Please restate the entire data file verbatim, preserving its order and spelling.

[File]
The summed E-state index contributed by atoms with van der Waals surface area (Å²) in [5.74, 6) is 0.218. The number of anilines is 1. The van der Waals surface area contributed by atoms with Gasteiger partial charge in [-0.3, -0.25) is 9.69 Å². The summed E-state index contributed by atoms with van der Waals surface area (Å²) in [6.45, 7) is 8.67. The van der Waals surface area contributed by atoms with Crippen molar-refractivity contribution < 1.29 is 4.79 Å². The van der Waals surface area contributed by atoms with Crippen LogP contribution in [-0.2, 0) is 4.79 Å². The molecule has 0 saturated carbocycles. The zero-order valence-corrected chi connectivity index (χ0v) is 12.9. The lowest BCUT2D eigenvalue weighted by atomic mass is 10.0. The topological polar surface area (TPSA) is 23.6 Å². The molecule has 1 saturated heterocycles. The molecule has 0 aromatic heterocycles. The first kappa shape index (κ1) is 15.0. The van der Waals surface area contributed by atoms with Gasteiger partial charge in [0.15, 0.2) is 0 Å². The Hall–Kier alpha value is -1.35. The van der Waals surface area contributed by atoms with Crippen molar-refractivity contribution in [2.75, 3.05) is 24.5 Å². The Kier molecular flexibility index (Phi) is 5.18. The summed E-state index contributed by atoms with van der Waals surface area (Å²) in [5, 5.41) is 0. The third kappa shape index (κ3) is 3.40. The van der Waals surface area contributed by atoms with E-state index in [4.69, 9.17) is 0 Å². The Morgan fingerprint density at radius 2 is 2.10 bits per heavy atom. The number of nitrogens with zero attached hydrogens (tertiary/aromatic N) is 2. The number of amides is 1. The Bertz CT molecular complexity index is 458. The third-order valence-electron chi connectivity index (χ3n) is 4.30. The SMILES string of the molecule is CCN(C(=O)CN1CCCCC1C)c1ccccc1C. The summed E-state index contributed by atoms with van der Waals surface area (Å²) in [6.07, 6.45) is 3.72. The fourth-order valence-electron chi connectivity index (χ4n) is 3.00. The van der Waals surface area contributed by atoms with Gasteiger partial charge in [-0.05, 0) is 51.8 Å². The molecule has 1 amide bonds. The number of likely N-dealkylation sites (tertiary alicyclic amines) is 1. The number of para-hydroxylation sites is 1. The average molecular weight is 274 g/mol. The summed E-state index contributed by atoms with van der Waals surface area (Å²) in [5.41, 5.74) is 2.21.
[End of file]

The summed E-state index contributed by atoms with van der Waals surface area (Å²) in [5.74, 6) is 0.218. The number of anilines is 1. The van der Waals surface area contributed by atoms with Gasteiger partial charge in [-0.3, -0.25) is 9.69 Å². The summed E-state index contributed by atoms with van der Waals surface area (Å²) in [6.45, 7) is 8.67. The van der Waals surface area contributed by atoms with Crippen molar-refractivity contribution < 1.29 is 4.79 Å². The van der Waals surface area contributed by atoms with Crippen LogP contribution in [-0.2, 0) is 4.79 Å². The molecule has 0 saturated carbocycles. The zero-order valence-corrected chi connectivity index (χ0v) is 12.9. The lowest BCUT2D eigenvalue weighted by atomic mass is 10.0. The topological polar surface area (TPSA) is 23.6 Å². The molecule has 1 saturated heterocycles. The molecule has 0 aromatic heterocycles. The first kappa shape index (κ1) is 15.0. The van der Waals surface area contributed by atoms with Gasteiger partial charge in [0.15, 0.2) is 0 Å². The Hall–Kier alpha value is -1.35. The van der Waals surface area contributed by atoms with Crippen molar-refractivity contribution in [2.75, 3.05) is 24.5 Å². The Kier molecular flexibility index (Phi) is 5.18. The summed E-state index contributed by atoms with van der Waals surface area (Å²) in [5, 5.41) is 0. The third kappa shape index (κ3) is 3.40. The van der Waals surface area contributed by atoms with E-state index in [4.69, 9.17) is 0 Å². The Morgan fingerprint density at radius 2 is 2.10 bits per heavy atom. The number of nitrogens with zero attached hydrogens (tertiary/aromatic N) is 2. The number of amides is 1. The Bertz CT molecular complexity index is 458. The third-order valence-electron chi connectivity index (χ3n) is 4.30. The SMILES string of the molecule is CCN(C(=O)CN1CCCCC1C)c1ccccc1C. The summed E-state index contributed by atoms with van der Waals surface area (Å²) in [6.07, 6.45) is 3.72. The fourth-order valence-electron chi connectivity index (χ4n) is 3.00. The van der Waals surface area contributed by atoms with Gasteiger partial charge in [-0.05, 0) is 51.8 Å². The molecule has 1 amide bonds. The number of likely N-dealkylation sites (tertiary alicyclic amines) is 1. The number of para-hydroxylation sites is 1. The average molecular weight is 274 g/mol. The summed E-state index contributed by atoms with van der Waals surface area (Å²) in [5.41, 5.74) is 2.21.